He recalled hearing residents state that “they don’t want those people in their neighborhood.”

“Well, who are those people?” Welch added. “These are the folks that when you go into the emergency room, they are taking care of you. Or they’re taking care of your kids after school.

“That triad of transportation, housing and jobs has to be complete for us to move forward.”




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  1. Avatar

    Rita Sewell

    May 1, 2023at4:23 pm

    Since hospitals and education are strong employers in the area should they also be stakeholders in the housing planning. I know the Tomlinson property is in the planning stages. All Children’s has that parcel behind Bayfront that would be very convenient for hospital workers in the lower wage positions as well as nursing students attending local colleges. Then there are church properties that might consider affordable or senior housing on their land. St Bedes Episcopal recently closed. What is the plan for that land? We must all look into our hearts and work together for the good of all.

  2. Avatar


    May 1, 2023at4:56 pm

    “Welch said local leaders must prioritize the issue and increase efforts to inform the NIMBY (not in my backyard) crowd. ” the amount of arrogance is jaw dropping. By “nimby crowd” you mean every resident of every neighborhood? Somehow welch knows better than the residents that have flesh in the game?? If only the city gave the same deference to residents that it does the crowd who lines up to spend other people’s money. It’s disgusting.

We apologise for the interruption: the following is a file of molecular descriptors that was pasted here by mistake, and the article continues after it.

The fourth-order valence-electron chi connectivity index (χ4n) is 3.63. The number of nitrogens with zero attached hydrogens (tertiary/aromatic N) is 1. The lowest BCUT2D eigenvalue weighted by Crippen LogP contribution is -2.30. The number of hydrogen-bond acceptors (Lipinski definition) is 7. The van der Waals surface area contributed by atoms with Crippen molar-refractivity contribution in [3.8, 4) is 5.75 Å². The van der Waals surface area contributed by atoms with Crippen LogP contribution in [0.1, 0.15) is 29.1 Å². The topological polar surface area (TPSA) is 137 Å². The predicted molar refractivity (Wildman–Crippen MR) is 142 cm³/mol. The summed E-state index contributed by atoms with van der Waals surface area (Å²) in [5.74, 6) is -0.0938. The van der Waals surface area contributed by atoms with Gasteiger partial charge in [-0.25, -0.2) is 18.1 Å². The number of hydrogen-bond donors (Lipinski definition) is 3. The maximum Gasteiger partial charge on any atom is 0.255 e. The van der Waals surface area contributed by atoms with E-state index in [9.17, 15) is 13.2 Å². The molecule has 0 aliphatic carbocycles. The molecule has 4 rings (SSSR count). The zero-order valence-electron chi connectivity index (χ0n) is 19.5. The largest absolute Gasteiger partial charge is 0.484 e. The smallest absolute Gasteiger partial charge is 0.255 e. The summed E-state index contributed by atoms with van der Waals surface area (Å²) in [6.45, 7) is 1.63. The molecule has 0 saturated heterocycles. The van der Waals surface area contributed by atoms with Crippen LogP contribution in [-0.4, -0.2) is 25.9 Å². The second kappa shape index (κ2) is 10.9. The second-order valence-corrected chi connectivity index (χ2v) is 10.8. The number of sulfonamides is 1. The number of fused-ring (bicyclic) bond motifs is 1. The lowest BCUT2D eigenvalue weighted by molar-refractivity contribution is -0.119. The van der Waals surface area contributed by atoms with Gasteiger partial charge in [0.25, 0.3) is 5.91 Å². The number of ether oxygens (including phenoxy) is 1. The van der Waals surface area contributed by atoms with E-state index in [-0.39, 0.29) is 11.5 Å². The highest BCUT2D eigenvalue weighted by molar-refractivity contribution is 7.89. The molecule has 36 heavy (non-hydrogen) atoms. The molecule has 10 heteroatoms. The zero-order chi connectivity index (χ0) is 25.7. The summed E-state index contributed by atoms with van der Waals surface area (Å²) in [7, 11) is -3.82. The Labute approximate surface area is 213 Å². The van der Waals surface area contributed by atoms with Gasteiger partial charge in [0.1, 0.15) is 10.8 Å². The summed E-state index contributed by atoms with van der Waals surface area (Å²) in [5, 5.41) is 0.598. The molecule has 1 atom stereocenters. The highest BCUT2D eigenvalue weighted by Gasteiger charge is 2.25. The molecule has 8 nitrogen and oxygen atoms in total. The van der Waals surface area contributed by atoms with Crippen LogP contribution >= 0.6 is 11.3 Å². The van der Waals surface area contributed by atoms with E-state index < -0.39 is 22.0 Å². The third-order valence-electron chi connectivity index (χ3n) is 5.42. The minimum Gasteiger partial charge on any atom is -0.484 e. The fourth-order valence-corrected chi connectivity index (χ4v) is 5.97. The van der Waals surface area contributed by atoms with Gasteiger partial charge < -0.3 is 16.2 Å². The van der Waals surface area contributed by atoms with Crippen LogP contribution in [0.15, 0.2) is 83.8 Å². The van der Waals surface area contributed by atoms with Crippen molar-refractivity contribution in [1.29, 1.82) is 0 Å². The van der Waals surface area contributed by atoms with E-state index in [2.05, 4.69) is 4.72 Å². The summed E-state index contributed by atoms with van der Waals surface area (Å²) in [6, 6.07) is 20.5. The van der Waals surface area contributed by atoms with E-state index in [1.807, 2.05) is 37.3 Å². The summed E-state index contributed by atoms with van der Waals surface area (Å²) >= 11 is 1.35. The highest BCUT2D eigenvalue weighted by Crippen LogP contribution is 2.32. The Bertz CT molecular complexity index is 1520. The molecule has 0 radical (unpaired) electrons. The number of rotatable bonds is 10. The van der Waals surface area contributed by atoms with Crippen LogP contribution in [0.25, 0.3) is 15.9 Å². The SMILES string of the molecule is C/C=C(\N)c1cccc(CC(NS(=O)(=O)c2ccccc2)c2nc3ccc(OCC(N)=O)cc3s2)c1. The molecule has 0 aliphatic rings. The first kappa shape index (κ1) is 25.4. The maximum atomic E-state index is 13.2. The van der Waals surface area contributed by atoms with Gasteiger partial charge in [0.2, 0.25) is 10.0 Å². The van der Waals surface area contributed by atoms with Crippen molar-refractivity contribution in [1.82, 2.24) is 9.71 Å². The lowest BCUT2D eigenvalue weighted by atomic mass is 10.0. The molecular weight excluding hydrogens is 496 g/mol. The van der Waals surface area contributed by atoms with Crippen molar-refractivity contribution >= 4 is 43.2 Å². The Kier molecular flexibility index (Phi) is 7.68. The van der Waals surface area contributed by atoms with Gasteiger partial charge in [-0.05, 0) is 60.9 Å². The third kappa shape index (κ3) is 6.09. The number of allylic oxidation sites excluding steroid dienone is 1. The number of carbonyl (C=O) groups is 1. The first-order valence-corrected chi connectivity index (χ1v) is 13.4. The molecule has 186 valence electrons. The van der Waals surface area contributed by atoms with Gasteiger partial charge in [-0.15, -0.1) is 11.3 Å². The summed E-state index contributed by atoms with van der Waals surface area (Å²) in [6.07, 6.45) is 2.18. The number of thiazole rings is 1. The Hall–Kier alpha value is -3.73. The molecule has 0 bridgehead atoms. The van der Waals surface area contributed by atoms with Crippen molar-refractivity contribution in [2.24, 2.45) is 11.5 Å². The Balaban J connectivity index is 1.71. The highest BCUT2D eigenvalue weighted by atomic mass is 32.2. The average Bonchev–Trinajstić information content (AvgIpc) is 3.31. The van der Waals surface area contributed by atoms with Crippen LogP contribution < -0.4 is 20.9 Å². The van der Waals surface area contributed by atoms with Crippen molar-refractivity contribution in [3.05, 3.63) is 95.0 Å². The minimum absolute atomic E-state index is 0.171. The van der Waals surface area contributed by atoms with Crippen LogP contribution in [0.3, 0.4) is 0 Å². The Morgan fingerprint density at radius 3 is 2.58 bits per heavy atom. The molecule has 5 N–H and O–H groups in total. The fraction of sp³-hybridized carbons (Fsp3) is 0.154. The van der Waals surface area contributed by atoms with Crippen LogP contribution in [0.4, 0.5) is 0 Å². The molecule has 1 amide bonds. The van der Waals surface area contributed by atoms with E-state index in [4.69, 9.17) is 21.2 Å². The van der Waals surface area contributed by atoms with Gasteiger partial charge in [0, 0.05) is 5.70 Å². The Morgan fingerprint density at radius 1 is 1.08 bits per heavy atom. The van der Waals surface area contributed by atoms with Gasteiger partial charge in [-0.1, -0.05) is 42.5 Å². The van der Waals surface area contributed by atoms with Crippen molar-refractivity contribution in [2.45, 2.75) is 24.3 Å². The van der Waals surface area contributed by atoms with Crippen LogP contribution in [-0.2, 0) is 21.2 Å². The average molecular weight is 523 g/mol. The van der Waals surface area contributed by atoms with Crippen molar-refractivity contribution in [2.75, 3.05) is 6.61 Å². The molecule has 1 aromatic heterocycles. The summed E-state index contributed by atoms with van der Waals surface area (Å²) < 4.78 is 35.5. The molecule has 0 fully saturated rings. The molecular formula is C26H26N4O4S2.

3. Avatar

    Cy Ense

    May 1, 2023at5:59 pm

    Always laughable to see local politicians avoid the #1 issue that contributes to housing unaffordability: city + county property taxes.

  4. Avatar


    May 2, 2023at8:46 am

    NIMBY is a derogatory term used primarily by leftists to justify ignoring the valid concerns of (primarily whíte people) who bought into a neighborhood for a reason and would prefer to keep as many positive qualities as possible.

    The fact of the matter is that the whole country is having some form of the same housing issue. The market is being slow to respond to rising rates and the dissipation of excess cash. There’s nothing local politicians can do to fix this, and there’s a decent likelihood they’ll mess something else up. The best course of action here is to hold tight and let the market work itself out. We will find equilibrium again eventually.

  5. Avatar

    Mendee Ligon

    May 2, 2023at6:29 pm

    Immediate relief is needed.. coming together to talk about it is not fixing it! This issue is not new but has grown worse because of rapid development. Do Mayors actually have the power to address this?
    The attractors for developers to income a small portion is a puny contribution